As promised in Issue 37 of the Bottom Line Express, the Masterclass in this Issue confirms the implementation of various core provisions of the Equality Act 2010 with effect from 1st October 2010 and summarises some provisions that will or may come into force at a later date.
The first wave of implementation of the Equality Act took place as expected on 1st October 2010, when the vast majority of the Acts provisions came into force.
Summary of Employment Provisions which came into force on 1st October 2010
• The basic framework of protection against direct and indirect discrimination, harassment and victimisation.
• Levelling up of protection for people discriminated against because they are perceived to have, or are associated with someone who has, a protected characteristic
• Consistent definition of indirect discrimination across all protected characteristics.
• Extending protection from indirect discrimination to disability.
• Introduction of a new concept of “discrimination arising from disability”, to replace protection under previous legislation lost as a result of case law.
• Applying the detriment model to victimisation protection (aligning with the approach in employment law).
• Extending protection from 3rd party harassment to all protected characteristics.
• Making it more difficult for disabled people to be unfairly screened out when applying for jobs, by restricting the circumstances in which employers can ask job applicants questions about disability or health.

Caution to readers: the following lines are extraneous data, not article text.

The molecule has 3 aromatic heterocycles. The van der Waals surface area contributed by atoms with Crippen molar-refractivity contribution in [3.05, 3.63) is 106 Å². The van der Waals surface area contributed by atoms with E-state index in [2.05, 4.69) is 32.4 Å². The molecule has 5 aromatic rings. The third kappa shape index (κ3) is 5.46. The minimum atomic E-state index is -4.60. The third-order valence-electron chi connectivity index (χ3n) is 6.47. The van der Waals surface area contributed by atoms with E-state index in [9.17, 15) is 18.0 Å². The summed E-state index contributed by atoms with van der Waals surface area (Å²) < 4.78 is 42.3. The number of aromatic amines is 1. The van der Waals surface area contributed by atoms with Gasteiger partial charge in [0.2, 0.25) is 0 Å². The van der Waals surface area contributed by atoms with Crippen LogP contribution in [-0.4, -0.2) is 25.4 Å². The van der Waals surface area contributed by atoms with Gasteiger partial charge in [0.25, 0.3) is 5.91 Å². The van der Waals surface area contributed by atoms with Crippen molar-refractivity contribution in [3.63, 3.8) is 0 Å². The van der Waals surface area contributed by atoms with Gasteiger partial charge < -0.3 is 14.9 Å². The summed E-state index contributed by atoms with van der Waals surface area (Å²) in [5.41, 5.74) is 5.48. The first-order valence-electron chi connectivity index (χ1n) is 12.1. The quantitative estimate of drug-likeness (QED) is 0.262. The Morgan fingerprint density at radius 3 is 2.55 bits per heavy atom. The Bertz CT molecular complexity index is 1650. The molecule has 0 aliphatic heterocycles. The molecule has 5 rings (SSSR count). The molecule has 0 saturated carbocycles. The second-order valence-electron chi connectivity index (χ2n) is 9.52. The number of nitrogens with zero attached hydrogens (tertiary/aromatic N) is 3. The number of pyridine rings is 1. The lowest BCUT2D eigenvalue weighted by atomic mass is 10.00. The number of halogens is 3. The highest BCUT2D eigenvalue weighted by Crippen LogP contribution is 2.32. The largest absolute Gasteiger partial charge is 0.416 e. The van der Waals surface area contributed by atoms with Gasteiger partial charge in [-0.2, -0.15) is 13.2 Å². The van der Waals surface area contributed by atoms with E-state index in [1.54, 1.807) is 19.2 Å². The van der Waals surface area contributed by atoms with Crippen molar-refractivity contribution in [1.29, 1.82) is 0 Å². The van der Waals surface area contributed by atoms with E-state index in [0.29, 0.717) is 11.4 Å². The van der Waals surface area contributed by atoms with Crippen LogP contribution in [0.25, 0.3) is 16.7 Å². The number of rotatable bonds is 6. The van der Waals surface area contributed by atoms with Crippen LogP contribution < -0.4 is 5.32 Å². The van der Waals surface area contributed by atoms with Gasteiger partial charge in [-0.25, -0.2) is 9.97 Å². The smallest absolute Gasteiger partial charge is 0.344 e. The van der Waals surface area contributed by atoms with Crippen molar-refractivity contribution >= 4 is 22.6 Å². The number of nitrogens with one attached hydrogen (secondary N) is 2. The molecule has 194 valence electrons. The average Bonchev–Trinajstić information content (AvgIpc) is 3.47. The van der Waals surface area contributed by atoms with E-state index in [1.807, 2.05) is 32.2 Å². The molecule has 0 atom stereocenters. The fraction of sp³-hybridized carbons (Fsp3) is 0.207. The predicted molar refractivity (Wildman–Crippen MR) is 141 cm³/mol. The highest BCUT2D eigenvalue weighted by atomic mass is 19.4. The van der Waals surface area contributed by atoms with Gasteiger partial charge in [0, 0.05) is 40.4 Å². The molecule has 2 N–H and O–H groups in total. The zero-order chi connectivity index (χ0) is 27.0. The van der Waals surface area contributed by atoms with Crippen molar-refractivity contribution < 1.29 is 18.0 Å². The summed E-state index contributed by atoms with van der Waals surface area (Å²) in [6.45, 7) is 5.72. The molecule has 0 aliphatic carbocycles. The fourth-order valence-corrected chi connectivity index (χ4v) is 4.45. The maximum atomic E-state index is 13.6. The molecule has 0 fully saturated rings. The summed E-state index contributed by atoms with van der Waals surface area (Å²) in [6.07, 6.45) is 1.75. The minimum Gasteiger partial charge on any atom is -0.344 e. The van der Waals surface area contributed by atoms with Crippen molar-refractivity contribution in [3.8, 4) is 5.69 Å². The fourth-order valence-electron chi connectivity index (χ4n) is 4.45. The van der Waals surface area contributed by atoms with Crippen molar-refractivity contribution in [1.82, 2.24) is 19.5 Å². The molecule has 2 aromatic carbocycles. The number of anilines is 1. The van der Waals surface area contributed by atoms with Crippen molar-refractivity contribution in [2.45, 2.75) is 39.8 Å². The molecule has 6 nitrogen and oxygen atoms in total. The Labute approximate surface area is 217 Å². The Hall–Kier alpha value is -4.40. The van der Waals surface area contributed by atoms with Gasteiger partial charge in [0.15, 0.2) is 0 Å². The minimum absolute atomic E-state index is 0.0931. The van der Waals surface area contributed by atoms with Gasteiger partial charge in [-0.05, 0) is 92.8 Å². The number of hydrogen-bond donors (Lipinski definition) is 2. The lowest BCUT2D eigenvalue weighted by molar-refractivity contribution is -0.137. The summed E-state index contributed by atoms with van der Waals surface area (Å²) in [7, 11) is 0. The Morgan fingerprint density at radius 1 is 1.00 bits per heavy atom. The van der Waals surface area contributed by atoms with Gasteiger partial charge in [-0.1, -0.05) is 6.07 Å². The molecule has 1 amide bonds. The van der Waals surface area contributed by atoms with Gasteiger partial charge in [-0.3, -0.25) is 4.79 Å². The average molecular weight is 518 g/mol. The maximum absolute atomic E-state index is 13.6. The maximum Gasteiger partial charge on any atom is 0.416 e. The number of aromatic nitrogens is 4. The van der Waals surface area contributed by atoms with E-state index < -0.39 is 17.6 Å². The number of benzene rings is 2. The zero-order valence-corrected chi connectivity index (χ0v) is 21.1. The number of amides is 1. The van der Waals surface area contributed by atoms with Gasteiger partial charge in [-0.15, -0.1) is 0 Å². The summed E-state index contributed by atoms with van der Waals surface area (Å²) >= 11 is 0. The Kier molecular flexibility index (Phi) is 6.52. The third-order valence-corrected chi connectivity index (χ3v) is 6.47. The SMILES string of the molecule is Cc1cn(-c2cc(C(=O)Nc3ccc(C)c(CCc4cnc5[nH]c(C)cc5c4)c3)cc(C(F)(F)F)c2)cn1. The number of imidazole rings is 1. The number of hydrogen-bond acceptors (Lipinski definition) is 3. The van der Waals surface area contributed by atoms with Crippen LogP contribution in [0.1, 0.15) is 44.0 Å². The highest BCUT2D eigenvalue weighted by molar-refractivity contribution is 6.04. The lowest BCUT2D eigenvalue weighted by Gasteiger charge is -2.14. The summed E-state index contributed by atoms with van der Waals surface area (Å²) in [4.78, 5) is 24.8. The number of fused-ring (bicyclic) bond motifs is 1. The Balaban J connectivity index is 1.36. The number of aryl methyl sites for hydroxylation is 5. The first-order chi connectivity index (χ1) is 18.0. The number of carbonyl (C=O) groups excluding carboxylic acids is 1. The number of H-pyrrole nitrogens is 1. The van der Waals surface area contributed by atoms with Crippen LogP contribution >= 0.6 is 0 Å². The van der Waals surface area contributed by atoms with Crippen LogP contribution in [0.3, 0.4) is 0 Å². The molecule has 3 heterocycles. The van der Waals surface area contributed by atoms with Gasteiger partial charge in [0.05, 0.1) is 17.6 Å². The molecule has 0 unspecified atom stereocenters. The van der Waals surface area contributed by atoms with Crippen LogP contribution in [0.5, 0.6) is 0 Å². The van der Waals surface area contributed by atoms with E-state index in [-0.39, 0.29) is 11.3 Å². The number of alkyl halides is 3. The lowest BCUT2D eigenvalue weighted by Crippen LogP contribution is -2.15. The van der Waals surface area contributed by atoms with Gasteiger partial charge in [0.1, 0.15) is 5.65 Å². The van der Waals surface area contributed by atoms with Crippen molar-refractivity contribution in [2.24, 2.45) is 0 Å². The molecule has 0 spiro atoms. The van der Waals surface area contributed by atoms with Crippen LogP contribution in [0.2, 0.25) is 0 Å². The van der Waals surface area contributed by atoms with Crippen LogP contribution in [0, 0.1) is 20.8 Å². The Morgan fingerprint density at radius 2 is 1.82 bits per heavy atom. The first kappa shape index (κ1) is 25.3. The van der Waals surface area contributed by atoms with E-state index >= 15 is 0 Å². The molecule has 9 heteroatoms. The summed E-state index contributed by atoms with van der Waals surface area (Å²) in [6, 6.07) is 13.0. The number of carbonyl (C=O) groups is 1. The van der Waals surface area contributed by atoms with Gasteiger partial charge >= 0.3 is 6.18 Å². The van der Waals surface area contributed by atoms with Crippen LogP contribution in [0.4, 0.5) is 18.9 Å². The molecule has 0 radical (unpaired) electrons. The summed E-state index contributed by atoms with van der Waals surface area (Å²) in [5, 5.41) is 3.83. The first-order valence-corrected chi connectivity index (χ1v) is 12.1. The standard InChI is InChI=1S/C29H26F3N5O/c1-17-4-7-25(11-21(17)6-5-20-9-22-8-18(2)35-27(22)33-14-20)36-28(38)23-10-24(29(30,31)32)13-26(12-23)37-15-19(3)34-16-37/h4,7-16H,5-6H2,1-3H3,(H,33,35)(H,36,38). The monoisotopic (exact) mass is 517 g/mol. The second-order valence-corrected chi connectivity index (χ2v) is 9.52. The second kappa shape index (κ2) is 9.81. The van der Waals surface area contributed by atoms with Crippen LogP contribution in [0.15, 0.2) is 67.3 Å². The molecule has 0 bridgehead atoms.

• Allowing hypothetical comparators for direct gender pay discrimination.
• Making pay secrecy clauses unenforceable.
• Change to the definition of gender reassignment, by removing the requirement for medical supervision.
• Introducing new powers for employment tribunals to make recommendations which benefit the wider workforce.
Not all of the provisions contained in the Equality Act 2010 were brought into force on 1st October 2010. The Government is still considering how and when to implement a number of other provisions, including the following employment-related provisions:
• introduction of new prohibition on dual discrimination (i.e. discrimination against a person because of a combination of two protected characteristics, for example race and gender)
• requirement for employers to publish gender pay gap information
• widening of positive action in recruitment and promotion
Naturally, future Issues of the Bottom Line Express will keep you updated with developments in this regard.
For more information or advice on the Equality Act, call the Employment Law Advice Service on 0844 892 2772.